(NewsUSA) - Peripheral arterial disease (PAD) is a common condition affecting more than 12 million people in the U.S. However, symptom recognition is low: 50% of PAD patients have unrecognized symptoms, often brushed off as a result of aging. This September, during PAD Awareness Month, Dr. John Laird, vice president and chief medical officer of Peripheral Vascular Health at Medtronic, breaks down what to know about this common, but often misunderstood, disease.
PAD occurs when blocked arteries outside the heart limit or stop blood flow to the legs. When blood cannot reach the legs and feet, it can cause pain while walking, and even lead to amputation. PAD also increases risk for a stroke or heart attack. This is the reality for more than 140,000 people in the U.S.
“PAD is a serious condition, but due to very low awareness, people are often confused when first diagnosed,” Dr. Laird explains. “But because most people haven't heard of it, they may not realize it can have devastating impacts on a person's quality of life."
Systemic health disparities also play a significant role when it comes to risk for PAD, as it disproportionally affects minority communities. Studies show that Black patients are more likely to have critical risk factors, including diabetes and hypertension. Further, Black individuals have the second highest rates of PAD and are nearly four times more likely to undergo amputation than other races.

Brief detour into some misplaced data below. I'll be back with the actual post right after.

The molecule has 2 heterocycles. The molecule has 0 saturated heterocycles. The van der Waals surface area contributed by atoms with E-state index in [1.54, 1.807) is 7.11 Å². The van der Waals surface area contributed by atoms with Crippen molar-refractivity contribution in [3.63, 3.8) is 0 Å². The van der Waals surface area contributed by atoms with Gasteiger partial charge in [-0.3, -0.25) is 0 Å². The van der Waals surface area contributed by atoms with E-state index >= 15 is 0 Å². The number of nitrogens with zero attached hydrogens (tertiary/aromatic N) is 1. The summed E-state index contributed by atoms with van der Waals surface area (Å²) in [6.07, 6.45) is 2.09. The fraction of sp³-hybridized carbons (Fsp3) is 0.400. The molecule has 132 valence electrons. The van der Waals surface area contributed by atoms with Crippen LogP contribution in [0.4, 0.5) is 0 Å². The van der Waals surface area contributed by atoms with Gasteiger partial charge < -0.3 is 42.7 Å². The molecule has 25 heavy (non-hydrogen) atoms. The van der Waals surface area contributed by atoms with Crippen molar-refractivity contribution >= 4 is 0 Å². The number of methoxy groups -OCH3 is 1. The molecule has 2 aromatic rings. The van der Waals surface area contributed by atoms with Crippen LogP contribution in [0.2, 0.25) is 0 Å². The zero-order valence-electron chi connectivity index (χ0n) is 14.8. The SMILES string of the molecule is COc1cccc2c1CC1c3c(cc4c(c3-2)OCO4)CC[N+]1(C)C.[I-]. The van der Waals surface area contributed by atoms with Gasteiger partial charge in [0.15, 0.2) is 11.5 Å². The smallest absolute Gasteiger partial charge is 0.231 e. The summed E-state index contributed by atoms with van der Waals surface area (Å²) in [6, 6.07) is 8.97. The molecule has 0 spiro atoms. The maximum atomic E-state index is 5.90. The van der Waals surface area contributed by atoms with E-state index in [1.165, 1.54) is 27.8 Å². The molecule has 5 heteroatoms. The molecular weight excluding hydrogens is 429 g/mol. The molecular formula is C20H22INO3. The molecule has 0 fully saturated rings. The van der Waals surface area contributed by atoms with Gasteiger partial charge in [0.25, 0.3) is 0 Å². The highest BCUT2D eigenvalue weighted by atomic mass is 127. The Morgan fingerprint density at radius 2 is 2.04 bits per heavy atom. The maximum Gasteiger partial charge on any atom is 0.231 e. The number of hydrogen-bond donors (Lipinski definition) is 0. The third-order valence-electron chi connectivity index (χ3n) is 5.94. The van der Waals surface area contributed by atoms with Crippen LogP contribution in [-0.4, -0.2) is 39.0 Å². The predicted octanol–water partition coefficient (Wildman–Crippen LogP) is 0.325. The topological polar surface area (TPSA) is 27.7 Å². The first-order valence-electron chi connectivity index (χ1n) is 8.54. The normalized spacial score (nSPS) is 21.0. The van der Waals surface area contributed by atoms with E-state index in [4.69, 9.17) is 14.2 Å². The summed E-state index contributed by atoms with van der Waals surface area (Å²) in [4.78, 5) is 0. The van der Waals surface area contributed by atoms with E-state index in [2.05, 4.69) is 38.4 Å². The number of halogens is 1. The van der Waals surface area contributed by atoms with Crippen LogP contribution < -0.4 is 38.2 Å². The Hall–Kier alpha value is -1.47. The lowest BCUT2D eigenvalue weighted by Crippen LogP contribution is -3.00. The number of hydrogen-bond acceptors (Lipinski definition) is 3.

Assess Your Risk
Nearly 95% of people with PAD have at least one other chronic disease. Smokers are at a four times greater risk of PAD.
Common risk factors include:
Know PAD Signs & Symptoms
People with PAD often experience discomfort or fatigue in the legs when walking. This can impact daily activities. Symptoms include:
When shared with your doctor early, PAD symptoms can be more easily addressed and risk of amputation is significantly decreased.
Treatment options may include different therapies used over time based on severity of the artery blockage. These may include:
In cases where exercise and medical management fail, your healthcare provider may perform a procedure to help restore blood flow by reopening narrowed or blocked arteries. This can be done through atherectomy using a device such as the Medtronic HawkOne™ Directional Atherectomy System, and/or by using a drug-coated balloon (DCB), such as the Medtronic IN.PACT™ Admiral™ DCB or IN.PACT™ 018 DCB. Talk to your doctor about risks associated with these devices.
“There are many treatment options,” Dr. Laird says. “You can successfully advocate for yourself by asking your doctor about PAD screenings.”
Learn about PAD at Medtronic.com/PAD.
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